Why is diversity important for productivity?

Published: February 15, 2024

Of the top 100 companies in the UK in 2023, only ten were led by women. And only four were led by a person of colour. There are many reasons for this concerning lack of diversity in senior management positions, including a lack of opportunities for people from under-represented backgrounds at all stages of their educational and career journeys. At the London School of Economics and Political Science, Dr Grace Lordan is leading the Diversity and Productivity project, where researchers, including Dr Jasmine Virhia and Teresa Almeida, are working to prove the importance of diversity for increasing productivity.

Talk like a behavioural scientist

Behavioural science — the study of how people behave

Diversity — the range of differences among people e.g., differences in age, gender or education

Inclusion — a way of integrating everyone’s diverse skills, knowledge and abilities and empowering them to engage and contribute

Neurodiversity — differences in how people’s brains work

Productivity — how consistently and efficiently a person completes tasks and reaches goals

Socioeconomic status — a person’s social and economic position in relation to others, based on factors such as how much money they make, their parents’ occupations and their education

Thematic analysis — a scientific method to identify themes that emerge from data 

“The UK faces a significant diversity challenge,” states Dr Grace Lordan, who leads the Diversity and Productivity project at the London School of Economics and Political Science. Individuals from under-represented groups encounter barriers when they try to access and excel in high-productivity career paths, leading to a lack of diversity in the workforce. “In addition,” she continues, “the UK lags nearly 20% behind its competitors in terms of productivity.” Grace believes that addressing the diversity issue is key to solving the UK’s productivity problem.

The leaky pipeline

Dr Jasmine Virhia and Teresa Almeida are behavioural scientists on the Diversity and Productivity team, and they refer to the problem of the ‘leaky pipeline’. The nation’s education and employment systems can be thought of as a hosepipe – instead of water flowing through the pipe, people are flowing through the system from school to the workforce. However, in the same way that a leaky hosepipe results in less water coming out the end than went in, talent is lost as people ‘leak’ out of education and employment systems.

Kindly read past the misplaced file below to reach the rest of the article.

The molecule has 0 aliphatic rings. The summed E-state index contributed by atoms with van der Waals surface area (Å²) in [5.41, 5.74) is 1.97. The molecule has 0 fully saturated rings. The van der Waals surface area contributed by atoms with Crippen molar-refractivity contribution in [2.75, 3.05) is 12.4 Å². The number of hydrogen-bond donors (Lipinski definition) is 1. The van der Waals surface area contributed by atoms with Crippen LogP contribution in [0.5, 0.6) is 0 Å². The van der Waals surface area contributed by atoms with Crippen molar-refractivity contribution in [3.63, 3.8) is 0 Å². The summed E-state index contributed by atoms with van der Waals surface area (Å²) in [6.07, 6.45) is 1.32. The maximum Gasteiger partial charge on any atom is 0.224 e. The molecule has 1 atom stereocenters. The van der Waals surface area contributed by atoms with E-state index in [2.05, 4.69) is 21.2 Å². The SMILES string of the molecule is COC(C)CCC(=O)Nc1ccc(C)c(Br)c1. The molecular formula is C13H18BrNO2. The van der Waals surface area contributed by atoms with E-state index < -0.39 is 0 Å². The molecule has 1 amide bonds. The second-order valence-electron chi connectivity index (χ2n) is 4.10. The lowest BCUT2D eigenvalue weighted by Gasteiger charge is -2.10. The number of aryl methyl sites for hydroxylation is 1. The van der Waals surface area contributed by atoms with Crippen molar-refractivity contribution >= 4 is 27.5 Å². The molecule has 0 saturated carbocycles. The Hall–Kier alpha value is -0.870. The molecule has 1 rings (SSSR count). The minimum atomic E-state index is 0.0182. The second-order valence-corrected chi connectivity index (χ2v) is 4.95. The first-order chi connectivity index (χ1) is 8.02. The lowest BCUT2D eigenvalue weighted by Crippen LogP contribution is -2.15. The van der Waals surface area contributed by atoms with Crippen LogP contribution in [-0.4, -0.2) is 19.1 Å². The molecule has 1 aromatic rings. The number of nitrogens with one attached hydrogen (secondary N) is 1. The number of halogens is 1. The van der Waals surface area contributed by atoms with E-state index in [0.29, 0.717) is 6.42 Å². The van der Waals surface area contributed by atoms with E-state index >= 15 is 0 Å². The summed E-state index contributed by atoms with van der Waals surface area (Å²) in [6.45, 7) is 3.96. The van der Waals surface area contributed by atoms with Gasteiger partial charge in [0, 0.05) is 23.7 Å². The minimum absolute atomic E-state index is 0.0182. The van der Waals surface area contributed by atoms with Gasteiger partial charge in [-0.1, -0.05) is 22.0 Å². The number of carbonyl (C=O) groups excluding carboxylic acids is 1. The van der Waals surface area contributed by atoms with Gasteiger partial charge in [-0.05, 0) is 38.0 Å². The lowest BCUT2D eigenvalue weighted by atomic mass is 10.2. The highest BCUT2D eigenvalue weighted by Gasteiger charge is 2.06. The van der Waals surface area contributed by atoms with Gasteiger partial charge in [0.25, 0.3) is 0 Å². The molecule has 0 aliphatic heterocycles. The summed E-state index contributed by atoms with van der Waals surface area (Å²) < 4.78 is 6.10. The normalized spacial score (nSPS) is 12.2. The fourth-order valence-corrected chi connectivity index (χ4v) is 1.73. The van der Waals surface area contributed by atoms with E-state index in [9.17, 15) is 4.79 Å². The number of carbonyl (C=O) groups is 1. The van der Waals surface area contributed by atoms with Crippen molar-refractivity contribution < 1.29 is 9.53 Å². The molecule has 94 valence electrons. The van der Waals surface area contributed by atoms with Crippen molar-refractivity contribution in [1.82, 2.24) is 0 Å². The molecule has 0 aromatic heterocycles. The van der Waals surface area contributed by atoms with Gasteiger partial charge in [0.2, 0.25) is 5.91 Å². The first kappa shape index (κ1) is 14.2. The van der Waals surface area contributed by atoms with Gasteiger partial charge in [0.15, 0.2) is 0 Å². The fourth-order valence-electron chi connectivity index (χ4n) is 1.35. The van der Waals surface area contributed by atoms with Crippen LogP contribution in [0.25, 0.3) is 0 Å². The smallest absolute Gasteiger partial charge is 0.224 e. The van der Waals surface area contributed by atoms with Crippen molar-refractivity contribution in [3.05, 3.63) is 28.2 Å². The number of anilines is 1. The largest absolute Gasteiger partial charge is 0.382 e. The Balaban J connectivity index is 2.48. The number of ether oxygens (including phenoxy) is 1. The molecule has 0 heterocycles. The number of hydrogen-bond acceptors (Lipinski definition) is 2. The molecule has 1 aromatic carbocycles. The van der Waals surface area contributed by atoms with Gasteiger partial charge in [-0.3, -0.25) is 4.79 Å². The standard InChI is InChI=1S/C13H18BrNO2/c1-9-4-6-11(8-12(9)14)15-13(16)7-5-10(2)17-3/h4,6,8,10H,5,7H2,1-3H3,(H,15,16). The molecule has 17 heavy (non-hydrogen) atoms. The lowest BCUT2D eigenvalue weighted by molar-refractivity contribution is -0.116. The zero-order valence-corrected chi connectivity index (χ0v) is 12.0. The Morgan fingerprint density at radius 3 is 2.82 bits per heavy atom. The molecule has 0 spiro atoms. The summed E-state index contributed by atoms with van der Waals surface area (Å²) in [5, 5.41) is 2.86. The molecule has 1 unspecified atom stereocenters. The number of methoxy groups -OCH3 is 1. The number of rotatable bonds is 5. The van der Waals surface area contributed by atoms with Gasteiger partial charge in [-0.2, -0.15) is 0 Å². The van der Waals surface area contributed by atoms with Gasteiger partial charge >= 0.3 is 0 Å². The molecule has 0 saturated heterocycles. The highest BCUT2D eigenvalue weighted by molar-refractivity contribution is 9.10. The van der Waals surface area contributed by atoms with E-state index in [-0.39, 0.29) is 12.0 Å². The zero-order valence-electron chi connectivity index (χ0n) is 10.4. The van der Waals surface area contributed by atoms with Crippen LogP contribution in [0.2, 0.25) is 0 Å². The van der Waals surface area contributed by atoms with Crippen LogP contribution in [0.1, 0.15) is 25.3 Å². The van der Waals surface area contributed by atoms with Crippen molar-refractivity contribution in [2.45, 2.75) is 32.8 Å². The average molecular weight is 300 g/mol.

“People from under-represented groups face inequalities in terms of access to skills and productive careers paths,” explains Jasmine. “These inequalities start early and widen through a person’s life.” For example, if someone lacks opportunities to build skills while at school, they will be less likely to end up in high-productivity jobs. This will then mean they have fewer opportunities to advance their career later in life. As a result, people from under-represented groups are often prevented from reaching their full productive potential.

The Diversity and Productivity project

The Diversity and Productivity project is a collaborative research venture led by The Inclusion Initiative, where researchers investigate the obstacles that lead to the loss of diverse talent through the UK’s ‘leaky pipeline’. The project is focused on different aspects of diversity, including demographic diversity (e.g., gender, race, socioeconomic status, etc.) and health diversity (e.g., neurodiversity, people with physical disabilities, people with mental health conditions, etc.). Team members from universities around the UK are studying all stages of educational and career journeys, including how education pathways differ for diverse individuals and when diverse talent is lost on the pathway from early career workers to senior management positions. Jasmine is uncovering the barriers individuals face to their productivity and Teresa is exploring how diverse teams promote productivity.

Asking questions

Jasmine is interviewing a diverse range of individuals working in different professions around the UK. She hopes to understand more about the barriers they have faced in their educational and career journeys, and the factors that influence their productivity at work. “We ask participants about their job history, what productivity means to them and what support they have received throughout their career,” Jasmine says. “We also ask for specific examples of when they have felt most and least productive at work, as this provides detailed insights into what enables and prevents productivity for diverse individuals.” Jasmine then uses qualitative research methods, such as thematic analysis, to identify what themes and topics are commonly mentioned by participants.

Conducting experiments